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Yahoo! Finds a Mobile Home

It gains an edge on Google in the red-hot wireless search business.



is putting its stamp on the mobile Web.

The Internet giant announced this week that its mobile oneSearch service can be accessed from about 85% of U.S. mobile phones. Yahoo! is betting big on oneSearch, a beefed-up version of an offering that debuted in January that will serve as the default page for Yahoo!'s Web browser.

The quick, high-profile rollout of oneSearch signals that Yahoo! intends to push its advantage in this emerging space over


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. Yahoo!'s service counts 7% of mobile users as customers, compared with only 4% for Google, according to research firm M:Metrics.

And while Google has publicly said it doesn't expect mobile to boost its bottom line until 2008, Yahoo! seems to think the time for a thrust is now.

"This will be the year that is the tipping point for mobile and mobile search, and we are going all out to win that," Yahoo!'s director of mobile Web, Lee Ott, said in an interview. Ott said that the combination of Yahoo!'s search strength, partnerships with content providers and editorial capabilities are what give it an advantage when it comes to mobile.

Indeed, while Google's lead only seems to be expanding in the desktop space where Yahoo! once ruled -- figures released earlier this week by research firm comScore showed that Google continued to gain market share in February, while Yahoo! remained flat -- the mobile Web provides Yahoo! with an avenue that plays to its strengths.

And ironically, Yahoo!'s relative lack of technical sophistication when compared to Google may give it an advantage when it comes to mobile. That's because unlike Google, the older Yahoo! chose to develop much of the content users navigate to through its homepage, or to work closely with other content providers.

On a PC, Google's famously powerful search algorithm quickly guides users to whatever information they seem to be searching for, thereby mitigating the need to create much of its own content or work very closely with other partners.

But in many ways, the emerging mobile frontier is a throwback to the earliest days of the Web. With small screens and keyboards, navigation is a hassle and a far cry from type of expansive Web surfing PC users have grown accustomed to. This in turn puts a premium on being able to serve up the relevant information quickly and predictably. This can give Yahoo!, with its enormous reservoirs of content, an edge.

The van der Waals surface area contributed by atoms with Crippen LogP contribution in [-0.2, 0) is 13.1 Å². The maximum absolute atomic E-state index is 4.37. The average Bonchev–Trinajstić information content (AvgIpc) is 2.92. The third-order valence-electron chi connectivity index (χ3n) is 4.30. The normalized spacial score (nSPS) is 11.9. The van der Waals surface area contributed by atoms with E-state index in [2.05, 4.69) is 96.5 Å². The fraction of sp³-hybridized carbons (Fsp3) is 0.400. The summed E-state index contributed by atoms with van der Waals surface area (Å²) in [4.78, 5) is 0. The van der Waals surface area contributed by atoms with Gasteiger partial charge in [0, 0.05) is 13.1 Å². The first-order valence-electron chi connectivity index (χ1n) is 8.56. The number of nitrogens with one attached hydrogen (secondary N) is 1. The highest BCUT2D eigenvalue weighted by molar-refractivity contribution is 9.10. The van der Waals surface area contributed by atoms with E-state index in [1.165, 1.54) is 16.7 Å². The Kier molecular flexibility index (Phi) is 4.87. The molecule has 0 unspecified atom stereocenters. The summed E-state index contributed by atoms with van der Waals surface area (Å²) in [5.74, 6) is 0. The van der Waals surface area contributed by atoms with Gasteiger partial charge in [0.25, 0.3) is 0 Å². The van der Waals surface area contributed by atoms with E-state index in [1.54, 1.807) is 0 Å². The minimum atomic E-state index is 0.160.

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This content, which includes everything from restaurant reviews to stock prices, is especially powerful when tied into the oneSearch platform, which allows users to tap into it through keywords. Typing in "pizza," for example, would identify not just local pizzerias but ratings and comments entered by other Yahoo! users. Looking for "apple," meanwhile, would pull up the


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financial information and also locate stores in the area.

Typing in "apple" on a Google mobile device, on the other hands, draws up a list of links, the first among which is to the company's Web site. While that's fine for a PC-based user, it's less useful to a Web surfer than taking a guess based on the context of the search.

"This is a big move for Yahoo! and goes against the notion that Google is ahead in every way," said Tim Boyd, an analyst at Caris & Co. "When you look at Google's approach, it's not really differentiated from the way they do search on the PC."

Boyd said the next logical step for Yahoo! is to push mobile hardware markers to include the service as a default on their devices. But that will not be easy, given how hotly contested and highly lucrative the mobile space is expected to be. Google CEO Eric Schmidt has repeatedly talked up the prospect of mobile search as of late. He revealed during the company's fourth-quarter conference call with investors that Google had evidence that revenue there dwarfed that of PC-based search.

Google's obvious focus on mobile search and reputation as a generous business partner may make mobile device makers think twice about getting too close to Yahoo!, Boyd says. That's especially true now that search providers often have less power than the partners providing them traffic, as was recently illustrated

in the back and forth between Yahoo! and


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Google, for its part, can hardly be expected to stand still. During the company's last conference call with investors, the company said it is investing heavily in mobile technologies -- but that investors should not really expect to see the impact on its financial performance from mobile until 2008.

And while it doesn't have Yahoo!'s content reserves, the amount of cash it brings to the table will make it a keen competitor.